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LANSING - Wayne County Prosecutor Kym Worthy and Michigan Attorney General Dana Nessel announced today that Fast Splash Car Wash in southeast Michigan is the latest business contacted by authorities for failing to comply with the Stay Home, Stay Safe executive order.

The Attorney General's office - in coordination with Wayne County Prosecutor Kym Worthy - sent a cease and desist letter today to the business owner. Police have issued four tickets to three of the Fast Splash Car Wash locations for violating Gov. Gretchen Whitmer's Stay Home, Stay Safe executive order, but the business has continued to operate.

Willful violations of the Stay Home, Stay Safe executive order can result in a $1,000 fine and/or 90 days in jail for each offense, as well as licensing penalties for businesses and other entities. Violations should be reported to law enforcement agencies overseeing the jurisdiction in which the alleged offense occurred.

When contacted by officers conducting enforcement, employees at multiple car wash locations attempted to mislead authorities by using another police officer's name and insisting that he said the business could stay open. That was not the case.

In fact, the police officer spoke with Fast Splash Car Wash owner Ali Sobh and told him the business must temporarily suspend operations due to its status as a nonessential service.

The Stay Home, Stay Safe executive order was issued to slow the spread of coronavirus disease 2019 (COVID-19) and ultimately save lives. The order prohibits any person or entity from operating a business or conducting operations that require workers to leave their homes or places of residence, except to the extent those workers are necessary to sustain or protect life or to conduct basic minimum operations.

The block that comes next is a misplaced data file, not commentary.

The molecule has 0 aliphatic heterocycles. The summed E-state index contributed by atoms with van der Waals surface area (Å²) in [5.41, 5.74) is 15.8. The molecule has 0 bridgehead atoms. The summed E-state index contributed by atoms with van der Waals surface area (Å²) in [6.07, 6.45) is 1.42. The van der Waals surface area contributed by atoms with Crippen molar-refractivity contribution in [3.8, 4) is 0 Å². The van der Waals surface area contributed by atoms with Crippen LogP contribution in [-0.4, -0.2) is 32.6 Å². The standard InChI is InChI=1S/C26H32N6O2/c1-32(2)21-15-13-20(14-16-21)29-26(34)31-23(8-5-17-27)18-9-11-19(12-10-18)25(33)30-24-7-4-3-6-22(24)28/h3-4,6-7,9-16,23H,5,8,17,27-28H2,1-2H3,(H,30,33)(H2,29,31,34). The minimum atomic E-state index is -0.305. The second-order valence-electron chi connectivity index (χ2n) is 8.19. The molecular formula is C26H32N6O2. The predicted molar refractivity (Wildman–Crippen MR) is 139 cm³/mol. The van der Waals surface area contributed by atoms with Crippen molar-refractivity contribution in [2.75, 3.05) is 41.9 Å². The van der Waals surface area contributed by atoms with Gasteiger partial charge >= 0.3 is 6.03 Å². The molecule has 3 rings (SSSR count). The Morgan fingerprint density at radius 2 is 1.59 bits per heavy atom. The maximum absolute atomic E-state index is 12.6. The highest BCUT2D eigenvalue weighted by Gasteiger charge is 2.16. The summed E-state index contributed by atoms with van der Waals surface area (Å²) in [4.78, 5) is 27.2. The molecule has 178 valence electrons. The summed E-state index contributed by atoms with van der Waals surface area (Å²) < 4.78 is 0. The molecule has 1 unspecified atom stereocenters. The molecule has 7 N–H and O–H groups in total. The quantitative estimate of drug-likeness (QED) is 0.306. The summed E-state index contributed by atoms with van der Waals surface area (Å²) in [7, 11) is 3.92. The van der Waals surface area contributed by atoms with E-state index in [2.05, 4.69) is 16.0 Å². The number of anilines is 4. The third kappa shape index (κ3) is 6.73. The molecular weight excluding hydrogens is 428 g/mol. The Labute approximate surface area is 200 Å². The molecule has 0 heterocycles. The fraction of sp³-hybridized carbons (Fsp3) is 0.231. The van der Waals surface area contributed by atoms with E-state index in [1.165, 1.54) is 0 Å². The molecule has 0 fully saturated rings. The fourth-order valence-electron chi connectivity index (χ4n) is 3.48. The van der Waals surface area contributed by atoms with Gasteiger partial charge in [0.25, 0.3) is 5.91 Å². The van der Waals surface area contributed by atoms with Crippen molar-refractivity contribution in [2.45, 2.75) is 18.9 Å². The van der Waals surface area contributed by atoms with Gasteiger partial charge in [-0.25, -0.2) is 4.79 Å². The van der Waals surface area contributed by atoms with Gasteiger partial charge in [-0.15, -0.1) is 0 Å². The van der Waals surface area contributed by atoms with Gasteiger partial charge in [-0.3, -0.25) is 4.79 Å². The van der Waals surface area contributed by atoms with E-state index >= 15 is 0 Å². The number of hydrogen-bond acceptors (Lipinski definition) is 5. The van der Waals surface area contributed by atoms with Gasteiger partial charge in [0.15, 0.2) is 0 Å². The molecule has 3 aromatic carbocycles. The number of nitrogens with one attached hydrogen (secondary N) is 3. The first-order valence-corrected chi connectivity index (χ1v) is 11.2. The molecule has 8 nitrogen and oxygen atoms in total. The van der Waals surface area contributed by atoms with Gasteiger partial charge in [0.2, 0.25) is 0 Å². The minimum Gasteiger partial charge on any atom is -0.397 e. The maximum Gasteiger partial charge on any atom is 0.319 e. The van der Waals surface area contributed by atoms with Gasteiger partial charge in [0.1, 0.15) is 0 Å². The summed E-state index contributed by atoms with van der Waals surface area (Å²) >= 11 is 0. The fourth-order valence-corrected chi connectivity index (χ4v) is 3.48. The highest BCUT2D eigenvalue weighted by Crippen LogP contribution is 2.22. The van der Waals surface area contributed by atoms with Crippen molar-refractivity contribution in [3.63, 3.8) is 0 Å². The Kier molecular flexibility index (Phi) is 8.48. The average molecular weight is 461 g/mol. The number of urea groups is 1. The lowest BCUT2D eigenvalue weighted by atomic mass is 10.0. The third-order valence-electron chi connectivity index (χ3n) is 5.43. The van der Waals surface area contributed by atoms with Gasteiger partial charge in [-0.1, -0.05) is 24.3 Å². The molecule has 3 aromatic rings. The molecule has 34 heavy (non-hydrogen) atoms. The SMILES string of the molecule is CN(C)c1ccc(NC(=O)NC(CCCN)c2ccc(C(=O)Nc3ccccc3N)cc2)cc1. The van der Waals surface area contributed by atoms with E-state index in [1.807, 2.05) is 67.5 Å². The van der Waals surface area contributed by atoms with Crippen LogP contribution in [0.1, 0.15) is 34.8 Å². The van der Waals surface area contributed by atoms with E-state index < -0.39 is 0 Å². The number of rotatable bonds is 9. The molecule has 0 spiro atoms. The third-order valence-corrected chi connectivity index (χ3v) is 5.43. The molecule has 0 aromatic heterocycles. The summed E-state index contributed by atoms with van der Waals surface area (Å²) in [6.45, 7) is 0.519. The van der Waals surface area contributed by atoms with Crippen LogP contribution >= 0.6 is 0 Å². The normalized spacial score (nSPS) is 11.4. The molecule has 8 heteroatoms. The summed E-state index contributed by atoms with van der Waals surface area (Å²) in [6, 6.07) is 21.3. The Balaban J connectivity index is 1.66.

"The State has provided clear guidance that the operations of this type of business are 'not necessary to sustain or protect life' as noted in the Stay Home, Stay Safe executive order," Nessel said. "People continue to die each day from COVID-19, and we all must stay the course and comply with the order to protect as many lives as possible. I know Prosecutor Worthy shares my feelings that anyone recklessly disobeying the executive orders and authorities enforcing them, will face consequences."

The state's website devoted to COVID-19 has information on the Governor's other executive orders, directives and FAQs which allows for review of each order and its own questions and answers.

One of those FAQs specifically address whether car wash businesses can remain open: "No, car washes or car detailing businesses do not employ critical infrastructure workers and in-person operations should closed pursuant to the Executive Order 2020-21."

"Collaboration is a key component to overcoming any public emergency, and each of us must do our part to work through this current COVID-19 pandemic," Worthy said. "This public health emergency has presented challenges for many of us, and I appreciate the leadership coming from the offices of Attorney General Nessel and Gov. Whitmer. In times like these, hard decisions must be made and ones that put the safety of Michigan's residents first are the right decisions to make. When violations are reported and confirmed, they will be taken seriously."

The Attorney General's office recently added a new section to its website, Know Your Employment Rights, to provide Michigan residents with more information on the legal rights of employees and employers under the executive order.

Additional information for employers can be found on the Guidance for Business page on the state's website devoted to COVID-19.

A summary of the activities people can and cannot do under the Stay Home, Stay Safe executive order can be found online here.